Don’t get me wrong, I am actually super excited to start the new job. It’s a perfect match for my skills. I even get my own office, which I’ve never had. I like the people, and they’re doing really interesting work with water management in California, but still…

Still, the dream remains to be a full-time fiction writer.

The novel is coming along well. I made some good progress last week. I don’t think I will be able to finish it this week, but it’s not that far off. I am going to give it all my attention until I get to the point that I can hand it over to Daniel for a read. Then I’ll be back to working on Novel #2. I’m not sure how to refer to Novel #2 here. I have a working title, but it’s not good. I’ll just stick with Novel #2 for now.

So that’s what I’m doing this week. Just loving the life of a writer, for a little bit longer.

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Two Weeks

glendale stationFriday was my last day of work. As I have been working remotely all this time, I had to make my way down to Orange County to return all my company-owned gear: laptop, cell phone, back-up drive, various cords, company credit card, etc. And since it was Friday, and traffic is horrendous heading north into LA on Friday afternoons, I took the train. It was kind of awesome.

Daniel dropped me at the Glendale station, which is a surprisingly lovely little piece of antiquity in the heart of Los Angeles, and instead of cursing my way through four hours of traffic to make the 100 mile trip to Orange and back, I sat back, relaxed, and started re-reading the latest draft of my novel (before I launch into rewrites during my two weeks off).

And that leads me to this week, the first of two weeks where I am unemployed, but don’t have to be looking for work. It’s a first for me. I love it. And, of course, I have totally overbooked myself. I have a whole list of things I hope to get done with this time, from finally finishing a family photo album, to taking the Pilot in for an oil change, but the most important item on the list is to work on the novel.

I’m about half way through reading my most recent draft. The beginning is good. I’m happy with it, but around page 70 it slows. That, I know, is largely due to the fact that I have rewritten and reorganized the middle of the book so many times that the whole middle section is almost like an outline, but at least now everything is in the right place. I hope.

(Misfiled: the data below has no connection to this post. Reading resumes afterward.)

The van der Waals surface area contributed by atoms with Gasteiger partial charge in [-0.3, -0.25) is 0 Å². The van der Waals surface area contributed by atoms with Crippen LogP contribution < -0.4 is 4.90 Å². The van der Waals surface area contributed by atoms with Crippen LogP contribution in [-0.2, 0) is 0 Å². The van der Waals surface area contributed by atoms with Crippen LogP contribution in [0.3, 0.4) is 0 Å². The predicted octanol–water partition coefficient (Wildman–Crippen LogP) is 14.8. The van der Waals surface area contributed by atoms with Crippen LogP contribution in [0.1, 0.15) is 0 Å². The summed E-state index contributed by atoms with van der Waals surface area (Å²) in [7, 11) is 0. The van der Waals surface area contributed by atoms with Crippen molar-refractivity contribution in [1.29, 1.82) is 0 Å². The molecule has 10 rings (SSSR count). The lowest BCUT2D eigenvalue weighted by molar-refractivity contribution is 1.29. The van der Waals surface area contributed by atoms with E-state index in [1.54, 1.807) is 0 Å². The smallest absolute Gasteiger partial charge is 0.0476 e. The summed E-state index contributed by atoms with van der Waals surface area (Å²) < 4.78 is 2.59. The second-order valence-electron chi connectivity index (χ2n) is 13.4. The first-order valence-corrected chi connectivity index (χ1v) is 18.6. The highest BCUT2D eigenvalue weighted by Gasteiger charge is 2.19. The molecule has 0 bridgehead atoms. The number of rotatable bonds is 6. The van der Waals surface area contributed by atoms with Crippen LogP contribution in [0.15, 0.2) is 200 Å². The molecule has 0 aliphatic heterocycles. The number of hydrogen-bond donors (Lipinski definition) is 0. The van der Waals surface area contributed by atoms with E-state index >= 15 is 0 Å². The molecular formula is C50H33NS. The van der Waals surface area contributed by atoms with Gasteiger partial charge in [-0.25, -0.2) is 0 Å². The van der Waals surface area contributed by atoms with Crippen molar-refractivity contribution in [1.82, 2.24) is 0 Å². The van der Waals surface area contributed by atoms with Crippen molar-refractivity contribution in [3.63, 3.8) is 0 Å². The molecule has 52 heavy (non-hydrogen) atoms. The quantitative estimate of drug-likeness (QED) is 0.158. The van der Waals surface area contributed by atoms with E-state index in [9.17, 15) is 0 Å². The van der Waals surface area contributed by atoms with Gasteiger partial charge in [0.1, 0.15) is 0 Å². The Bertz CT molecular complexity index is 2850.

I have struggled so long with this novel. The only real up-side to those struggles is that I have learned an enormous amount about how to actually write a novel. Never again will I just dive in. I have wasted literally hundreds of pages writing down the wrong path. Thus the fifty page outline for the new project. I never thought much of outlines, but I was wrong.

So I hope to finish reading the draft tomorrow. I might have been able to do it today, but I’m taking the afternoon to go to the spa. In addition to celebrating a new chapter in my life, I am rewarding myself for hitting the writing goal I set 4 weeks ago – six mornings a week, 500 words a morning, for four weeks.

Once I finish reading it, I’ll jump into edits. I don’t know how far I can take it in two weeks, but time will tell.

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Starting a New Story

writing spaceAt the end of last year, I was feeling frustrated by my novel, again. I promised myself that if I could push through to the end of the year, then starting January 1, I would start drafting this new idea I’ve been outlining.

I was excited to make the shift, I really was. But I slept in on the first, then it was the weekend, so I didn’t really get started until a week or so into the new year. And once I did actually get started, I struggled. If you follow the blog, you know I have a goal of 500 words a morning, six mornings a week. I get up at 5am and sometimes I’m done super quick. Sometimes it’s like pulling teeth.

The first half of January was like pulling teeth.

My theory is that it’s just been a really long time since I started something new. I just couldn’t hit a stride with it. Then I started oversleeping, missing precious writing time. At one point, I even seriously considered giving up. I told my husband that I was just too tired. Getting up early every day is hard.